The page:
Actors Bill Lembeck and Linda Lawson Jones show how it’s done in Melbourne Civic Theatre’s top rate production of “On Golden Pond.”
Written by Ernest Thompson, this 1979 play concerns an aging couple — Norman and Ethel Thayer. Every year, they spend the summer at a lakeside home at Golden Pond in Maine. But this year, a quiet urgency underscores the annual trip. It slowly becomes clear that Norman’s memory is slipping. Ethel, ever the optimist, cheers her husband on to help him celebrate his 80th birthday.
But rather than dwell on a dimming future, this production, directed by Peg Girard, exalts the rich history and abiding love the couple have for one another. Here, the action and dialogue are filled with humor and warmth, which the actors deliver with expert ease.
Joining the Thayers are their long absent daughter, Chelsea, her fiance Bill and his son, Billy. The surly 13-year old soon develops a close relationship with Norman, something that Chelsea never had. Adding to that, while Ethel is upbeat around Norman, when it comes to Chelsea’s problems, she becomes dour and impatient. There is obviously a history of tension and hurt feelings in the family, amplified by the fact that Chelsea decided against having children of her own.
This is the point where the emotions can drive the action into melodrama and make characters insufferable. But Ms. Girard avoids that trap by keeping actors Tynan Pruett (Chelsea), David Baum (Bill) and Kyle Caudill (Billy) on a direct course without self-indulgent “why-can’t-you-love-me-the-way-I-want-you-to” emotion.
Indeed, Ms. Girard’s director’s concept of “On Golden Pond” may not meet what you expect. Yes, Norman still grumbles and grouses, but not so much that he becomes irritating and unlikeable the way other actors have portrayed him.
Here, Mr. Lembeck maintains a human core to Norman. He is funny and intellectually adroit. His love for the character infects the audience and we end up loving Norman as well.
Ms. Jones continues to be a stage marvel. This former professional actress made her Brevard debut as Big Mama in Surfside’s production of “Cat on a Hot Tin Roof.” Like she did in that excellent portrayal, here, she brings such a natural, realistic quality to the stage that we feel we know Ethel.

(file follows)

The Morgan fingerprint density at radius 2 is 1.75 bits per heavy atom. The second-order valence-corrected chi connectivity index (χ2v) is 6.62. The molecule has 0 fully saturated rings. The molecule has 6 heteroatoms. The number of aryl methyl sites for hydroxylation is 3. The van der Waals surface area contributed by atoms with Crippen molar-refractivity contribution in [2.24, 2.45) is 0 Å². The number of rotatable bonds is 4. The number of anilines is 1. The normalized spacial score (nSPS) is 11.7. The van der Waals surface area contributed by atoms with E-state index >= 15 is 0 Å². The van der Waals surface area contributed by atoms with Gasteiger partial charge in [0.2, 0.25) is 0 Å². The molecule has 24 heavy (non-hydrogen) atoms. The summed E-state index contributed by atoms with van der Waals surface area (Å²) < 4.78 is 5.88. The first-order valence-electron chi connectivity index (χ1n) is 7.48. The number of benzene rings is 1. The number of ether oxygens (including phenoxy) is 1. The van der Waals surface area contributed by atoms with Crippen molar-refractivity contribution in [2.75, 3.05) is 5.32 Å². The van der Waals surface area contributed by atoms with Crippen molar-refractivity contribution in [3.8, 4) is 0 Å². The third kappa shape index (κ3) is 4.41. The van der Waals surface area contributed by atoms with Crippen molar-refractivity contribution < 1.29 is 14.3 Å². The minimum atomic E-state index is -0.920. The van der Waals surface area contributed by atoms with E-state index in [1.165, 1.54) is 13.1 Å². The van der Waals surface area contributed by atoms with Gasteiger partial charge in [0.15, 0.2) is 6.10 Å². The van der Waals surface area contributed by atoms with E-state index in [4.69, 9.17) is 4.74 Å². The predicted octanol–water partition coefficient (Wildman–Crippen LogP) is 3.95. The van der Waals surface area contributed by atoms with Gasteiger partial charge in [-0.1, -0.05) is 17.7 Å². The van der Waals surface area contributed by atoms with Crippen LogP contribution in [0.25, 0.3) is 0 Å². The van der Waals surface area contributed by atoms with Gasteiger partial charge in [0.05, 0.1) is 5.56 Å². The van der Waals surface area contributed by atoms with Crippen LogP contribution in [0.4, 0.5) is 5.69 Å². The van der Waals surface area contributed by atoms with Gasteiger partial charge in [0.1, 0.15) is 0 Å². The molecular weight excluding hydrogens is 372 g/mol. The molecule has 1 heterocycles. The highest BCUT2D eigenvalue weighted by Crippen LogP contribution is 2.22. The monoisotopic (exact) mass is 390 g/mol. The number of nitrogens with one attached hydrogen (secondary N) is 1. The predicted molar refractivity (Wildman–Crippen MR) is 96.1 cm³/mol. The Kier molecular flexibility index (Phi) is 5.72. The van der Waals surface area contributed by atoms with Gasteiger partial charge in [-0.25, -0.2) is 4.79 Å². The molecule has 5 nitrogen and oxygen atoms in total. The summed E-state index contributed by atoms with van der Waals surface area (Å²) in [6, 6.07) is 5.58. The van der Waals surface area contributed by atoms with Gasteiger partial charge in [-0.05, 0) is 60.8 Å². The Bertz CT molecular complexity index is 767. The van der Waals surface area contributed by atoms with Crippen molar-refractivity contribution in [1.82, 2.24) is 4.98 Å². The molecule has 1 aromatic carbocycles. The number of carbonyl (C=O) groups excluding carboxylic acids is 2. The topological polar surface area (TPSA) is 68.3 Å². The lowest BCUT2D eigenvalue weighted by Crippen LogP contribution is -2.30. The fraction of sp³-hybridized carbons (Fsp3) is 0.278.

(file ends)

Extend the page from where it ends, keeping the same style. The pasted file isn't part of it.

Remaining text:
In fact, at the performance I attended, a man sitting near me remarked, with a poignant break in his voice, “she’s just like my wife.”
Now that’s what good theater will do — reach beyond the footlights and grab your heart.
Dan Wilkerson does a splendid job in his role of Charlie Martin, the good-hearted mailman who has pined after Chelsea all his life.
Scenic designer Caroline Osborne creates a very functional and attractive setting for the lake house. Alan Selby’s lighting design advances mood and time nicely. Alice Henning’s costumes advance character perfectly. And Wendy Reader’s sound design is atmospheric; however, using music to underscore dramatic tension on stage is superfluous and feels a bit like a sign telling the audience how they’re supposed to feel.
Yes, you’ve probably seen “On Golden Pond” many times. However, my bet is you’ve not seen it performed like this. MCT’s production is sweet, funny and so endearing that you’ll wish the Thayers would invite you up to their lake house for a long weekend.
And how nice that Ms. Girard chose to produce a play that so beautifully showcases some of Brevard’s very best actors.
Side O’ Grits: “On Golden Pond” runs through Feb. 24 at Melbourne Civic Theatre, 817 E. Strawbridge Ave., Melbourne. It performs at 8 p.m. Fridays and Saturdays and 2 p.m. Sundays. $23 to $25. Call 321-723-6935 or visit www.mymct.org.